Advertiser listing Advertiser #10 Self Storage Accounting and Tax Services Antica Osteria Ristorante Brampton Flight Centre Broadway Farms Market Bruce Bell Re/MAX Realty Services Caledon Community Services Caledon East Audio Video Caledon East Home Bakery Ltd. Caledon Fireplace Ltd. Caledon Hills Cycling Caledon Mountain Wildlife Caledon Ski Club Canine Connections Dog Grooming Capps Duct Cleaning Services Inc. Carusi Hair Salon Chalmers Esso Fuels Cheltenham General Store Cheltenham Veterinary Centre Chic à BOOM Coffee Bean Café and Grill The Consulate Credit Creek Country Store Crimson Feather Gallery Davis Feed and Farm Supply Discover Your Yoga Downy’s Farm Dufferin Accounting Services E. Archdekin Plumbing & Heating Inc. Forsters Book Garden Freshly Painted Glen Echo Nurseries Inc. Headlines Hair Design Homeland Gardening Inc. The Inglewood General Store Inspirations Interiors by Carolyn Katerinas Aartistic Esthetics Legacy Home Solutions Linda Reist Maggiolli Art Supplies Mayfield Dental Mayfield Pharmacare Michele Skawski Moorcrofts Antiques Nieuwenhuis Lamb and Wool Producers Operation Red Nose Caledon Reinhart Trailer Sales Riverdale Fitness Mill Salisbury Garden Supplies The Scented Drawer School of Miracles Shelly Silk Chocolate & Gifts Spirit Tree Estate Cidery Sweet Harmony & Co. Tall Pines School Tamerlane Interiors Tea Boutique Tim Forster Caledon Insurance Trailside Bistro, Café & Bakery Village Bistro Your Eye On Photo Zumba With Ivonne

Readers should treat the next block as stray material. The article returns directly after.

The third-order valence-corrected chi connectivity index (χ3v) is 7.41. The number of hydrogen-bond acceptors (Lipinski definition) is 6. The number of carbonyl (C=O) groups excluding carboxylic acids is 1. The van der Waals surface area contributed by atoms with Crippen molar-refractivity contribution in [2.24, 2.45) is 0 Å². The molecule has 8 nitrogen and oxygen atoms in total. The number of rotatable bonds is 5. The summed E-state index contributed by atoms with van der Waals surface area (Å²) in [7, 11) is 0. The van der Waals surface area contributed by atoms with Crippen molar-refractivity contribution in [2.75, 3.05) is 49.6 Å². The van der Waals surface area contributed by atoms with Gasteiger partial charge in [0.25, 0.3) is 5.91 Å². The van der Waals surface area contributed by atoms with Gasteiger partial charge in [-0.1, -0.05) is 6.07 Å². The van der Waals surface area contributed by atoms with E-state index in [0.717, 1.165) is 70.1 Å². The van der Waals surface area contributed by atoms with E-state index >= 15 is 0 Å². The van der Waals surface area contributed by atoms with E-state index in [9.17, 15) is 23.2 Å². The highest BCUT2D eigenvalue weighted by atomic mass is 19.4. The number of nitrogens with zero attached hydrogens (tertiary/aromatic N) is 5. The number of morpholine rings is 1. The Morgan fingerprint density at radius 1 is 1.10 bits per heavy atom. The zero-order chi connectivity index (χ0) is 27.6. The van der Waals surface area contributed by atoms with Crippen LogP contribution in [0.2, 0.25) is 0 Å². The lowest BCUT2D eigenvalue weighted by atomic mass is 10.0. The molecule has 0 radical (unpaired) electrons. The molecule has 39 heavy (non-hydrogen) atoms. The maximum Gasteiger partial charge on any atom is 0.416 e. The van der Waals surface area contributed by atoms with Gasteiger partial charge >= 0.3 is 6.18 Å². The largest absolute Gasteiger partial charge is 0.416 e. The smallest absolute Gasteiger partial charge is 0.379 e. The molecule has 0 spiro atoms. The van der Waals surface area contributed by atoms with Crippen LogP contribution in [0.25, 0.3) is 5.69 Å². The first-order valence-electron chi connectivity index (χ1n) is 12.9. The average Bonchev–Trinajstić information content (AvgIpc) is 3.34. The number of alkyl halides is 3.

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Professional rofessional Private Piano Lessons Encore School of Music www.encoreschoolofmusic.ca
Phone 905.838.1266 905.584.7995 905.495.5555 905.838.1400 905.843.9225 905.456.1000 ext.3329 905.584.2300 905.584.2860 905.584.5360 905.838.1114 905.838.1698 519.927.3212 519.927.5221 519.927.0555 905.840.6104 905.854.5950 905.877.5104 905.838.2493 905.846.0525 519.927.9300 905.838.1087 905.584.6286 519.927.5033 519.217.3370 905.584.2880 647.993.9042 905.838.2990 519.925.5282 905.451.2244 905.951.1501 416.688.7662 905.584.9973 905.838.3767 905.565.2410 905.838.4386 905.584.4000 905.843.3980 519.927.3371 905.843.3980 905.584.4394 519.942.9560 905.840.0225 905.495.3306 905.838.5012 519.927.9519 519.941.0479 905.880.2986 905.846.1071 905.838.3236 905.846.2810 519.941.9941 519.927.3387 905.877.5055 905.838.2530 905.584.7883 905.458.6770 905.838.5182 905.584.7227 905.838.5183 905.860.1400 519.927.1919 905.584.1999 905.843.1677 647 292 4202 647.292.4202 647 982 5747
Winter 2012 | SouthFields Village Voice. page 63
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page p pa age ge 64. 64. 4. SouthFields South outh ou t Fi F el elds ds Village Vililla illa lage ge e Voice Voi o ce | Winter Wiint W nter er 2012 201 12
SouthFields Village Voice is a Caledon based lifestyles publication dedicated to making living, working, and playing locally easy to do.